That Moment My Son Caught Me Off Guard And I Totally Wasn’t Ready

Have you ever found yourself betwixt the intense snares of a worthy competitor during a game of I Declare War, Who Sank My Battle Ship or Connect Four, who’s challenging your every move with statements that will make you second guess how good you really may be at playing the game? Their competitive nature gets the best of them as they begin making statements such as: I am the best, you can’t beat me, I won, I win, you lose! Which with time, turn into empty threats such as, I am going to beat you so bad that you won’t be able to tell your head from your foot.

If you are the proud parent to a First-Grader, you may understand the limit in examples I have given for lack of adult activities I get to partake in as well as understand that when a First-Grader calls you big head, they mean business and it’s a pretty harsh statement that may be the adult equivalent to something I can not get away with saying on a G-rated blog post. But hey, it’s not a curse word, right?

You’re laughing and having an enjoyable time as you let the little tyke win in some cases, and in other cases you go ahead and put the brakes on them so that they will know who’s the boss. My son and I love to play I declare War and it’s a terrific way to pass the time. In fact, it worked for me as I was teaching him that 9 was greater than 5 and that 6 was less than 7 and so on… He never knew that he was learning how to quickly identify the Highest Number/ Lowest Number, by becoming familiar with the numbers through doing something fun. At any rate, he became very good at the game, picking up his cards when he had the higher card and he’d boast when it appeared that he was driving down the cards that I had, on his way to a sweet victory.

So, here’s the scenario: My mother courageously accepted the I Declare War challenge with my little prince. Never did she know that she was stepping into the Lion’s Den. Brave Woman! He was up, then he was down. Then they were even. But if you know anything about I Declare War, you know that the game can switch up easy with a War card. You can be down to your last 4 cards and win another 6, in addition to keeping your four if your war card beats your opponent. And then from there, you could have collected all high cards which will change the direction of the game. Well, my son was up… He was feeling confident. He was on the edge of the sofa, as I sat nearby watching TV. I could hear him going on and on about how he was about to win this game against my mother.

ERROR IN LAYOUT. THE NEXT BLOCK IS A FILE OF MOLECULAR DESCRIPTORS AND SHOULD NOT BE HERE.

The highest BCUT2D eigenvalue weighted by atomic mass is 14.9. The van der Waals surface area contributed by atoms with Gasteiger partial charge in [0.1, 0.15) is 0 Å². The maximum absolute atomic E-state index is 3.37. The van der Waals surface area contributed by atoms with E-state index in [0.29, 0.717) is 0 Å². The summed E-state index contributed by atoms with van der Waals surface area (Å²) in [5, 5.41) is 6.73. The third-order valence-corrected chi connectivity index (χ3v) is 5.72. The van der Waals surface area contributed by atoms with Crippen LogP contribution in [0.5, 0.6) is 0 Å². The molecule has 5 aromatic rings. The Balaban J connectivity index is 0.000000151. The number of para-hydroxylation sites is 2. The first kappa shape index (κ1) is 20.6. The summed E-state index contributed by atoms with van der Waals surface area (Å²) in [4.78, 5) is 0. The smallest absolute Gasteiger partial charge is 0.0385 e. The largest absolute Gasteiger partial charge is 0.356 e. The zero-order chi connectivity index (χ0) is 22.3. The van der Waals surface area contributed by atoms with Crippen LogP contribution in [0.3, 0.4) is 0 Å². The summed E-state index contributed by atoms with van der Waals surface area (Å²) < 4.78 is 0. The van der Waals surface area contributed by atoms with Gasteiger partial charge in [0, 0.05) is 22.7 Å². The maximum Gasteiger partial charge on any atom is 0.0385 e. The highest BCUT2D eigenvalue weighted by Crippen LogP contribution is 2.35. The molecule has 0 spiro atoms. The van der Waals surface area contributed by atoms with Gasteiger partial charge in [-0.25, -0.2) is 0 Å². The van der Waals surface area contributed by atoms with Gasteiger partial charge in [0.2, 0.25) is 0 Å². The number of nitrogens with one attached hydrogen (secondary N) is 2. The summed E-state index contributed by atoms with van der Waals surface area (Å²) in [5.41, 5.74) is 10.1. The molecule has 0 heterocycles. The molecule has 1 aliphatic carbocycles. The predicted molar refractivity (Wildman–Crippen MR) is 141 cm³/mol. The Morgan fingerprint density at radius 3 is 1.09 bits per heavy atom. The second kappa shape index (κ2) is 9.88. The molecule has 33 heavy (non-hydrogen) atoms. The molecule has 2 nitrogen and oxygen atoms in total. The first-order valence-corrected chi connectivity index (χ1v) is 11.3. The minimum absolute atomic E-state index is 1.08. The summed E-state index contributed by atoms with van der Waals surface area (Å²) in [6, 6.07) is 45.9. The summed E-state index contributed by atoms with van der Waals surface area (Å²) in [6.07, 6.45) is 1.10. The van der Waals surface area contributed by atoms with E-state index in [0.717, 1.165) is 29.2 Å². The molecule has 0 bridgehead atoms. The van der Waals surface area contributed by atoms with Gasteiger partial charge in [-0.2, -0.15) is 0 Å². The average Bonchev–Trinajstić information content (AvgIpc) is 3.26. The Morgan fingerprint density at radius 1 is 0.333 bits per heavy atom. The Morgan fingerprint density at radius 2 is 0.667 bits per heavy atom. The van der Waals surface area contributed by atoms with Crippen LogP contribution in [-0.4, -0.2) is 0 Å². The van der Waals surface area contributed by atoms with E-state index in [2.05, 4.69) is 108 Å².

Then out of nowhere, he says to my mom, “Yea! I am bout to whoop your ass!” Totally alarmed me. I looked at him and hit him with the parenting 101 question that you ask any kid when you know they will not be brave enough to say it again… “BINO! WHAT DID YOU JUST SAY?” To which he nonchalantly replied, “I said I’m gonna whoop yo ass.” Loooong Pause. I did not know where to go from there because when I was a child, it stopped at the question of “What did you say” being asked. And there was no more commentary.  From there it was the parenting stare that spoke volumes about what would happen if you dare to say it again. You know the stare I am talking about… because we all have it. It’s the one that says, I didn’t think so! Or That’s what I thought!… Behind their silence from your intimidating glare. Suddenly I was left with …ok, just making sure that’s what you said… carry on. I am Joking…. But seriously, he wasn’t supposed to respond much less repeat exactly what he said.

Have you ever been in the ocean swimming away from the shore and you came upon the place where the ocean stopped? Of course not. And so, respectfully you don’t know what it looks like, as you have never been there and for the greater part of your life you have accepted that it doesn’t stop and if and wherever it does, you’d probably never see it. I was at a loss for words.

I looked to my mother and said, “do something!” I was not ready for this moment and nothing came to my mind under the natural realm of things to do, because this never happened before. I had never seen this occur in life.